Fans of Rock Island Armory’s 1911 handguns affectionately refer to their pistol of choice as ‘The Rock.’ This nickname is appropriate and valid. These are reliable handguns and if they do not win a beauty contest, well, we don’t call the 1911 ‘Old Ugly’ for nothing.
Another rock is the Rock Island in the Philippines. The Rock is also a popular tourist spot where folks swim and surf, and etched onto each and every Rock Island Armory slide. Located in Siargao Bay, the Rock is a fitting inspiration for a 1911 handgun.
Our Filipino allies are among a very few in the world with a respectable handgun tradition comparable to our own. Several Japanese invaders recalled their last sight was a Filipino guerilla with a 1911 .45 automatic pistol. Thus, a fitting place to build a 1911 clone is the Philippines. Armscor produces the Rock Island Armory 1911 handguns.
The Arms Corporation of the Philippines traces its history appropriately to about 1911 and a gun shop known as Squires Bingham and Company. The present company has manufactured firearms since about 1952. When I was a young man, Squires Bingham .22 rifles were common and regarded as inexpensive but serviceable rifles.
A copy of the AR-15 in .22 caliber was arguably a rifle before its time. The 1911A1 pistols presently produced by Armscor are regarded as entry-level handguns well suited to all around use. However, quite a few individuals rely upon Rock Island Armory handguns for personal defense. I have noted more than a few in competition. They work well, and the 1911 is after all the Mr. Potato Head of handguns, so do not let anyone dissuade you from upgrading your Rock.
Aftermarket grips, beavertail safeties and other additions including match grade barrels are readily fitted to the 1911 RIA pistol. But that is beside the point to most users. Some of us like the looks and feel of a GI pistol and that is why the Rock is popular. It isn’t all about price. After all, good men and the GI pistol with hardball ammunition—not a target grade pistol and hollow point ammunition—accomplished the great feats of the 1911. The GI 1911 should be good enough for most of us.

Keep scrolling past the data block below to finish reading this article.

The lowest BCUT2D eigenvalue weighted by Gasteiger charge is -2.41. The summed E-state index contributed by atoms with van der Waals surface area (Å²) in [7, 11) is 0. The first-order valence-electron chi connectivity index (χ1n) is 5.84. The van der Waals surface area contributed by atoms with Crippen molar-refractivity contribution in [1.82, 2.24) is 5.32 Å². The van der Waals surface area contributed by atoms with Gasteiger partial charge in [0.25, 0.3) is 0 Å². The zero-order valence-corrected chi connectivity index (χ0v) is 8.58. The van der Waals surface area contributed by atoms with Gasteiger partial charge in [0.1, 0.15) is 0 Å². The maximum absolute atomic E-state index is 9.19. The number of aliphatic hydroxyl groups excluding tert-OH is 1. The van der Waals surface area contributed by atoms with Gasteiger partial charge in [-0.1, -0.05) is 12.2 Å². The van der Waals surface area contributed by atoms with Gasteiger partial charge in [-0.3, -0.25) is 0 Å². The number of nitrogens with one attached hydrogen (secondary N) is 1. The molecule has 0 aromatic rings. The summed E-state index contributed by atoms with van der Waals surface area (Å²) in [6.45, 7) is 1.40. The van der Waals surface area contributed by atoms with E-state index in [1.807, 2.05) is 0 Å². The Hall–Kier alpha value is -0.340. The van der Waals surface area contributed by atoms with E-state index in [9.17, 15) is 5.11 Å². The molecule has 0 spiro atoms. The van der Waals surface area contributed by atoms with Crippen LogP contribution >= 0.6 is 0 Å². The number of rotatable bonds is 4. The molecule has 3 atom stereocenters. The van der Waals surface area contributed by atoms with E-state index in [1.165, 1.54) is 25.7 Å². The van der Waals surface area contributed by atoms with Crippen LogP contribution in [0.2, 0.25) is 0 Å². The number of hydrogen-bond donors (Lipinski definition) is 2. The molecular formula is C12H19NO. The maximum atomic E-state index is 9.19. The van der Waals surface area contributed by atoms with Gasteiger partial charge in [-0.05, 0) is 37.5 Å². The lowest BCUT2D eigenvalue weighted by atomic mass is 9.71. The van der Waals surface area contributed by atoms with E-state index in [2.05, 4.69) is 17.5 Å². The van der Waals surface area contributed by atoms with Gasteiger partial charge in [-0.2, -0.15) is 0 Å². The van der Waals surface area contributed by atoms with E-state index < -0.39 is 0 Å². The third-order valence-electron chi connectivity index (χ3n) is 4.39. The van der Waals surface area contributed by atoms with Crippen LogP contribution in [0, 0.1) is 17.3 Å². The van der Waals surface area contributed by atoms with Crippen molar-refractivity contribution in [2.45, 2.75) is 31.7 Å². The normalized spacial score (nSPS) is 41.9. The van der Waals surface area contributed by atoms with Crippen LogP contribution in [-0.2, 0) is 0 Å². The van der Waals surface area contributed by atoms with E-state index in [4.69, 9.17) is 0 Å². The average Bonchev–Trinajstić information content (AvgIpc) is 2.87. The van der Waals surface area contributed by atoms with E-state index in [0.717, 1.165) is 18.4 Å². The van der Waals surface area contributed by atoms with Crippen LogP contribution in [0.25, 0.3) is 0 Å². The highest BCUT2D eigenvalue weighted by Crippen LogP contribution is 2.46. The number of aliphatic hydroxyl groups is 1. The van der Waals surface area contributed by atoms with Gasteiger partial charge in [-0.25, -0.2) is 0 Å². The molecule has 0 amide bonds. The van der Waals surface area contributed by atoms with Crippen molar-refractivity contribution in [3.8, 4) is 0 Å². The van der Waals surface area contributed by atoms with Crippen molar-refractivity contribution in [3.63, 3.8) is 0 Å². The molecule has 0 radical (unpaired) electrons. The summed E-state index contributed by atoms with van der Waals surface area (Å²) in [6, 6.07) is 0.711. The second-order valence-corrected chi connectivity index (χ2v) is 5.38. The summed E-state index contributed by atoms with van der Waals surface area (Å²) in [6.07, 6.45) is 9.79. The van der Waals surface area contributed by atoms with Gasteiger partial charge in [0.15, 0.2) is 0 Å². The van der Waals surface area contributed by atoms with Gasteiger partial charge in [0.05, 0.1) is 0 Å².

Those who follow the dictum KISS—keep it simple stupid—feel that they are being pretty smart in adopting the pistol used by doughboys, the greatest generation and veterans of many battles. The 1911A1 isn’t likely to give trouble. There are no extraneous features. The pistol is easily and quickly field stripped.
Many favoring the GI pistol point out that in a worst case scenario you may rack the slide by catching the sights on the belt and racking with one hand. I am probably not going to be in that situation, but experienced trainers point out that the GI .45 a superlative combat piece without any further trappings. Accessories are sometimes nice to have, but the only thing really worth paying for is superior barrel fitting. This is the only proven enhancement for accuracy. The tighter the pistol the less tolerant it will be of foreign material in the action.
So, the GI .45 makes a great choice for all around personal defense use. The sights are small, true, but precise once properly lined up. The RIA 1911A1 is feed reliable with modern JHP ammunition so it isn’t limited in that regard. But personal defense isn’t the only reason to own a 1911. A sense of history, nostalgia, wanderlust or whatever you call it, the 1911 has it in spades. An as example my personal 1911A1 is often carried in a Tanker Holster . It looks right and works great at the range. This M 3 shoulder holster sets you back about $30. That is a lot of pride of ownership for a modest price.
Five-shot groups from a solid braced bench rest at 25 yards.
|Black Hills 230-grain FMJ||3.75 inches|
|Black Hills 185-grain TAC +P||3.5 inches|
|Wolf (WPA) 230-grain FMJ||3.9 inches|
|Oregon Trail 200 gr. SWC/WW 231
(Handload) 860 fps
While the GI .45 is a great pistol some like to have more features. These features include high visibility sights, extended controls and perhaps an ambidextrous safety . A pistol with a few improvements could be considered a consensus gun. The consensus was the general agreement of what was desired on a combat .45. Colonel Jeff Cooper noted that the 1911 needed good sights, a speed safety and perhaps a barrel/throat polish (the latter if you were going to experiment with ‘exotic’ bullet styles). That’s it and the 1911 is good to go for personal defense and most competition.